Hilltop Haven: The sun glints off the ridge in 'The Ghost Mountain Experiment.'
Reel City in Sight
We get started early on some of the highlights of this year's Cinequest
By Richard von Busack
WITH SO MANY films on tap, we're going to have to starting writing about this year's Cinequest (which kicks off Feb. 28) early or we won't get to everything. There is, for instance, a lot to like in Cinequest's opening film, Mira Nair's The Namesake. I'll review it later, but what I think will make this a hit among Indian immigrants everywhere is one particular shot.
That's the image of an extended-stay apartment where one of the characters lives during an assignment. The white, deep-pile carpet is spotless; the frosty-white walls are blank and cheerless; and the infamous anti-light of Cleveland in December seeps in through the curtained windows. It's as welcoming as the inside of a freezer. I'm sure the image will be bitter as wormwood to the engineers who have come to America, leaving behind their homeland and everything that goes with it: the voluptuous heat, the constant throbbing of life outside the window and the comfort of their families.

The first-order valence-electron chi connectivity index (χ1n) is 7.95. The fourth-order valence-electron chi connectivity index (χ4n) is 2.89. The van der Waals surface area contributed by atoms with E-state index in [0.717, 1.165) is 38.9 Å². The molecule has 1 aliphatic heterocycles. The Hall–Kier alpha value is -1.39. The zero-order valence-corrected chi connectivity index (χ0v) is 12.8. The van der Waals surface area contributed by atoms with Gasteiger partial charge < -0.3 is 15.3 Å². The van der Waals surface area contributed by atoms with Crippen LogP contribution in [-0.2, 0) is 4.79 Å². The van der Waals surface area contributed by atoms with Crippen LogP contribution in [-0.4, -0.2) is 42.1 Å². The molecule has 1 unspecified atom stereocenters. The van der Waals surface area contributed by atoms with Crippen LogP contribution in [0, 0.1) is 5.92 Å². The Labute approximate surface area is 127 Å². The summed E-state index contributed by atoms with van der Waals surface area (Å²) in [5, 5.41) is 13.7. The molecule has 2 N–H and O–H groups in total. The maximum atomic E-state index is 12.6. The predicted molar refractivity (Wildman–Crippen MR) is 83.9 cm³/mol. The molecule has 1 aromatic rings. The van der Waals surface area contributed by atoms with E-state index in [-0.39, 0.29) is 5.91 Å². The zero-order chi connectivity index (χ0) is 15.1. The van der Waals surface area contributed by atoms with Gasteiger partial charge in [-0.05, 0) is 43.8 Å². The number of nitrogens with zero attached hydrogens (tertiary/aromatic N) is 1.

The documentaries are often the best films at Cinequest, and the one so far that stands out the most is The Ghost Mountain Experiment (March 4-5 and 8). Having been raised in the stinking desert, I'm not the kind of person who can stare at it with longing, but director John McDonald's scenes of the Anza Borrego in four seasons are very persuasive; he finds glory in it, in the heat, in the rare snows and in the spring with checkerspot butterflies exploring the wildflowers.
His subject is one of the most famous rhapsodizers of the area. Marshal South was an Australian immigrant who came to America 100 years ago. He married Tanya Lehrer, a Ukranian lady who worked as a secretary on Wall Street. Together they came to live on top of a desert mountain, which they dubbed "Yaquitepec." On the hill, South wrote pulp-fiction cowboy novels; Tanya wrote poetry and Saturday Evening Post articles about the virtues of the back-to-nature life and how the desert supplied every one of their needs.
These "dreamers of the Golden Dream," as Joan Didion once put it, sold an image of the pure and simple life in California decades before hippies headed out to the hills in droves. In posed photos, South stood on the cliffs, dressed like Cochise, and his children went nude even in the snow. In the rest of the nation, the Souths became cult figures, sought out by fans and curiosity seekers.
In Julian, the only nearby town of any size, the family was alternately pitied or scorned during their rare visits. (One local, quoting a friend: "No one had to tell me Marshal was in town. I could smell him coming.") McDonald views South's attempt to find independence with a skeptical eye. Peter Wild, a University of Arizona professor, comments on South's "showbiz" side and denigrates his abilities as a nouveau-Yaqui: "No Native American would have ever been so stupid as to live on a hilltop where there was no water."
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